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Building in a Safety Margin

Most of us expect a reasonable margin of safety in our lives, especially if what we are involved in is only partially under or is beyond our control. Woe to anyone who would presume to reduce this margin without our knowledge and consent! Why then is it acceptable to minimize or disregard this for both ourselves and others when we get behind the wheel?

In my view, reasonable speed is the first casualty when it comes to safety margins. Most drivers on the roads today seem to be quite content to drive nearer to the edge of control rather than choose a more moderate speed for the conditions we drive in. Darkness or poor weather seldom seems to bring about a speed reduction unless we are forced to slow by congestion or near loss of control.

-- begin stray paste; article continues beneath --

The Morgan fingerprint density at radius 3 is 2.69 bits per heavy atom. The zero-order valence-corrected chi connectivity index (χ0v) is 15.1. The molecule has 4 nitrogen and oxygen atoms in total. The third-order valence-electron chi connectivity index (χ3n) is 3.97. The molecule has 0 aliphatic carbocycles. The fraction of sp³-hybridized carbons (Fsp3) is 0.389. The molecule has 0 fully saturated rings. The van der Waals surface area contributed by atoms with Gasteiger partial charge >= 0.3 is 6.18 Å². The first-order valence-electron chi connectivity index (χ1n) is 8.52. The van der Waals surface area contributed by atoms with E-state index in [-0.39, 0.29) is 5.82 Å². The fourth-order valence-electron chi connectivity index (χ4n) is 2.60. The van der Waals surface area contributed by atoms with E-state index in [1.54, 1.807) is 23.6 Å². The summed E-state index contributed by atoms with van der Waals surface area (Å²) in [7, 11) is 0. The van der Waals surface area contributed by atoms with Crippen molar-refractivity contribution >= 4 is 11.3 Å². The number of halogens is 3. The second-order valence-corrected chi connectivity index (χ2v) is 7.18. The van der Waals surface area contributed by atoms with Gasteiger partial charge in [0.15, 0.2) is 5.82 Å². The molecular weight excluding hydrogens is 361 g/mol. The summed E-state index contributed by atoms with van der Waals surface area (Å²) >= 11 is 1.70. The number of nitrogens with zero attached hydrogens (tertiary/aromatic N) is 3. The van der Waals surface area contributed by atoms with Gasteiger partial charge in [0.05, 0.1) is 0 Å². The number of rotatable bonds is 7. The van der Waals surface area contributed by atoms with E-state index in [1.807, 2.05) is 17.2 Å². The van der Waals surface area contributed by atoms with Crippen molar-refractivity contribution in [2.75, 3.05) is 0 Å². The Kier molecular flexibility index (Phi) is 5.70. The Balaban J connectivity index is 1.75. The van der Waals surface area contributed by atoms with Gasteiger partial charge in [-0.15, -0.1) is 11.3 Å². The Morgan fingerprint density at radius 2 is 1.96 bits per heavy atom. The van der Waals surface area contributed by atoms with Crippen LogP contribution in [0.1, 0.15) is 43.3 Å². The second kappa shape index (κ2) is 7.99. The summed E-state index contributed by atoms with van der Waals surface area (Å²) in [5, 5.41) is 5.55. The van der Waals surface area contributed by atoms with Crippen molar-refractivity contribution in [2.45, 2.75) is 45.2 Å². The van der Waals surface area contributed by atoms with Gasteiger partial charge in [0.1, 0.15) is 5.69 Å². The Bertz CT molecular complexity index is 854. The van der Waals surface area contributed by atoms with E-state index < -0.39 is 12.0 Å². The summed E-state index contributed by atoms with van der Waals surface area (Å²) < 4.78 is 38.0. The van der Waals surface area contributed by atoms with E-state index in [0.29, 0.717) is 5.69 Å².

Failing to leave a space cushion around our vehicle, front, rear and sides, is probably almost as common. This dynamic task is never ending, especially when traffic is congested. Managing this space wisely gives you both the time and place to react if you or someone else makes a mistake or willfully disobeys safe driving practices.

Do you come to a full stop at intersections, then carefully scan and process what is going on around you before you decide to proceed? No one likes to waste time, but if you are going to pause for a few seconds, this is probably the place to do it. Intersections are places of conflict by their very nature and deserve careful consideration.

Have you ever stopped to wonder why we are seeing safety systems on new vehicles that take over the task of maintaining a margin of safety for us? Is it necessary that our vehicles have to watch over us and force us not to make a bad decision? It is another way of increasing our safety margin...

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